The great rotation was anything but great. Data reflects only modest differences in fund flow data, but where the funds are flowing, there’s serious concentration. The PowerShares Dynamic Food & Beverage ETF (PBJ) suggests that investors who want a lower risk profile are turning to consumer staples equities.
The fund tracks 30 different food and beverage companies in the United States, and so far this year, it’s crushed the broader S&P 500 SPY with returns of 32.65%.
An impressive rise puts the fund in line with earnings multiples of the broader market. PBJ holdings trade at a price-earnings ratio of 18.2 vs. 19.5 for the S&P 500. Given its exposure to consumer staples, earnings growth is hardly in line with what you would expect for the bottom line of your average S&P 500 component.
High valuations with headwinds
Yield investors seem to have taken to stocks to get away from falling bond prices. I think that’s especially true in consumer staples, which are trading at multiples for perfection.
Let’s not forget that several factors that worked to the advantage of food and beverage stocks in recent years. First, a weak dollar helped with currency translation. A weak dollar is a plus for American firms which generate substantial earnings outside the United States. Many of the companies in the food and beverage industry generate more money from outside American borders. As higher rates look more and more likely, the US dollar has recovered as capital flows back to yield in the US.
Secondly, recency bias is biting your conservative investor. Look back to 2009 and it was the consumer staples that were an island of profitability in a sea of red. Those who remember the volatility of the financial crisis embrace the stability of defensive stocks in a recession.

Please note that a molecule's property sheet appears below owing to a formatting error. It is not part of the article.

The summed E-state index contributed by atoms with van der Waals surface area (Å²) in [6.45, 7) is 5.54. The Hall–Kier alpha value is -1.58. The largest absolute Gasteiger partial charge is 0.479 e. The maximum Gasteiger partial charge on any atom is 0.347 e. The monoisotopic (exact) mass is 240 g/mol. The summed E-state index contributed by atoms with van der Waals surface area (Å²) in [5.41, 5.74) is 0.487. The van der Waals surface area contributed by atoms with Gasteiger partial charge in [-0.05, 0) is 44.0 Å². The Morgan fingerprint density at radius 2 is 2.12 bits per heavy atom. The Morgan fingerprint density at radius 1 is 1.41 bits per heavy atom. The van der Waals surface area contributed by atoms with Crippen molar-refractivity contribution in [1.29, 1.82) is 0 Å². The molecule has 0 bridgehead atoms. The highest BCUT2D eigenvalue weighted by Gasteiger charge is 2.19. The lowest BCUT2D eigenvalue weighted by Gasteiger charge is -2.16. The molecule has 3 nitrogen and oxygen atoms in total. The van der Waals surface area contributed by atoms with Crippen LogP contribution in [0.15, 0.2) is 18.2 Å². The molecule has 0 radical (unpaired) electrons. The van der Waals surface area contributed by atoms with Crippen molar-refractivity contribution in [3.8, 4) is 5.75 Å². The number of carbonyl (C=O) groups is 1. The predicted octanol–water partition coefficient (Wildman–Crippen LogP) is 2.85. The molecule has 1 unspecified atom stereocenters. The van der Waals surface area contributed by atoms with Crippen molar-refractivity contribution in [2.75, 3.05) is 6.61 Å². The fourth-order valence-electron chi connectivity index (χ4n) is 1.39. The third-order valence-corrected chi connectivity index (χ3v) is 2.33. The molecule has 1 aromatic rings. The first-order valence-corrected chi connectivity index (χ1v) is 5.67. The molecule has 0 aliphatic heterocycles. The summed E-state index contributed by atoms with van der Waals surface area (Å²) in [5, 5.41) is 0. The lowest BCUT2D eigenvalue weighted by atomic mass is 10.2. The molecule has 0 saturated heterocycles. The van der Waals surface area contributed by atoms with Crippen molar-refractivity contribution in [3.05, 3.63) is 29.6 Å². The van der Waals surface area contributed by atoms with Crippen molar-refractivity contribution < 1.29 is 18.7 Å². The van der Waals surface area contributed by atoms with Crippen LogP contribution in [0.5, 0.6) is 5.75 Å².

Some micro factors are also at play. Defensive names have been the most aggressive acquirers of their own stock, helping drive share prices higher.
Compelling as a bond alternative
The food and beverage ETF is fairly compelling if your investment alternative is of the fixed-income variety (see more on compelling fixed income ETFs). If we suppose that food and beverage names can increase the top line at the rate of GDP growth and generate somewhat higher bottom line growth, the industry should post long-term returns at or near the S&P 500 with less volatility. Investors would have to be comfortable buying the industry at prices 32% higher than on January 1.
The ETF’s real asset is the durability of the average company in the portfolio. It holds companies with entrenched competitive positions including stalwarts like General Mills, Kellogg, and PepsiCo.
Over the long haul, one would expect some consolidation in the industry. Food and beverage companies enjoy substantial distribution synergies from an acquisition. Private-equity deals are especially alluring. Berkshire Hathaway’s leveraged buyout of Heinz will spew predictable cash flows for years, with upside in restructuring.
As a play on the consumer staples, it is certainly one of the best. An alternative ETF, the Consumer Staples Select Sector SPDR (XLP) tracks large cap stocks in a broader consumer staples category. PBJ’s allocation to smaller stocks should lead it to better long-term performance on the back of mergers and acquisitions. It’s likely that the holdings in XLP will be future acquirers of companies in PBJ.
It’s unlikely that food and beverage stocks will be the next multi-bagger, but for investors who want exposure to equity with less volatility can take a bite out of the PBJ ETF. At 19x earnings, the average constituent isn’t particularly cheap, but not necessarily expensive, either. This ETF is perfect as part of a buy and hold portfolio.
Disclosure: No position in any tickers mentioned here.